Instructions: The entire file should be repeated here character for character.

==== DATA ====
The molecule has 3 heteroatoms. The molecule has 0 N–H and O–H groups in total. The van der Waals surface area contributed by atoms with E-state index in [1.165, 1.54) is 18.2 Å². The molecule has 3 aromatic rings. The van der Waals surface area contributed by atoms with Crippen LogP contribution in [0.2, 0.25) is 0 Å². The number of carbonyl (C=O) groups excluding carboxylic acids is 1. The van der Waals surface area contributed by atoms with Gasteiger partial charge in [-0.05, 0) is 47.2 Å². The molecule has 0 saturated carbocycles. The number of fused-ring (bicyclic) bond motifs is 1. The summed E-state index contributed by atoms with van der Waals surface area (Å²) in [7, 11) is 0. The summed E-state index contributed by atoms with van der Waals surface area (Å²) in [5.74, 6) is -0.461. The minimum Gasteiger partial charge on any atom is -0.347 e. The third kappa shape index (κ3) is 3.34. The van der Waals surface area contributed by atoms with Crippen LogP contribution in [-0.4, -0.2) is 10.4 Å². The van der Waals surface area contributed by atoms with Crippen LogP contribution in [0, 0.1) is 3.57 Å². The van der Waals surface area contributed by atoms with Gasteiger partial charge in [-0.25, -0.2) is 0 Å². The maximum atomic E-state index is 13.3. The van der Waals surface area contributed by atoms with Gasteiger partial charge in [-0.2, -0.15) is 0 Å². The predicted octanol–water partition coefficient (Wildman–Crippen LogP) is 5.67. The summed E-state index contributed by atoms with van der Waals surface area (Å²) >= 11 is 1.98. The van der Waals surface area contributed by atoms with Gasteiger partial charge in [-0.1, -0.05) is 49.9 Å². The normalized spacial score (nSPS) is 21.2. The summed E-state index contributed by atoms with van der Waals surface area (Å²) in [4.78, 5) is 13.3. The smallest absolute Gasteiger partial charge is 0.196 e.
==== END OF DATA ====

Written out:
The molecule has 3 heteroatoms. The molecule has 0 N–H and O–H groups in total. The van der Waals surface area contributed by atoms with E-state index in [1.165, 1.54) is 18.2 Å². The molecule has 3 aromatic rings. The van der Waals surface area contributed by atoms with Crippen LogP contribution in [0.2, 0.25) is 0 Å². The number of carbonyl (C=O) groups excluding carboxylic acids is 1. The van der Waals surface area contributed by atoms with Gasteiger partial charge in [-0.05, 0) is 47.2 Å². The molecule has 0 saturated carbocycles. The number of fused-ring (bicyclic) bond motifs is 1. The summed E-state index contributed by atoms with van der Waals surface area (Å²) in [7, 11) is 0. The summed E-state index contributed by atoms with van der Waals surface area (Å²) in [5.74, 6) is -0.461. The minimum Gasteiger partial charge on any atom is -0.347 e. The third kappa shape index (κ3) is 3.34. The van der Waals surface area contributed by atoms with Crippen LogP contribution in [-0.4, -0.2) is 10.4 Å². The van der Waals surface area contributed by atoms with Crippen LogP contribution in [0, 0.1) is 3.57 Å². The van der Waals surface area contributed by atoms with Gasteiger partial charge in [-0.25, -0.2) is 0 Å². The maximum atomic E-state index is 13.3. The van der Waals surface area contributed by atoms with Gasteiger partial charge in [-0.2, -0.15) is 0 Å². The predicted octanol–water partition coefficient (Wildman–Crippen LogP) is 5.67. The summed E-state index contributed by atoms with van der Waals surface area (Å²) >= 11 is 1.98. The van der Waals surface area contributed by atoms with Gasteiger partial charge in [-0.1, -0.05) is 49.9 Å². The normalized spacial score (nSPS) is 21.2. The summed E-state index contributed by atoms with van der Waals surface area (Å²) in [4.78, 5) is 13.3. The smallest absolute Gasteiger partial charge is 0.196 e.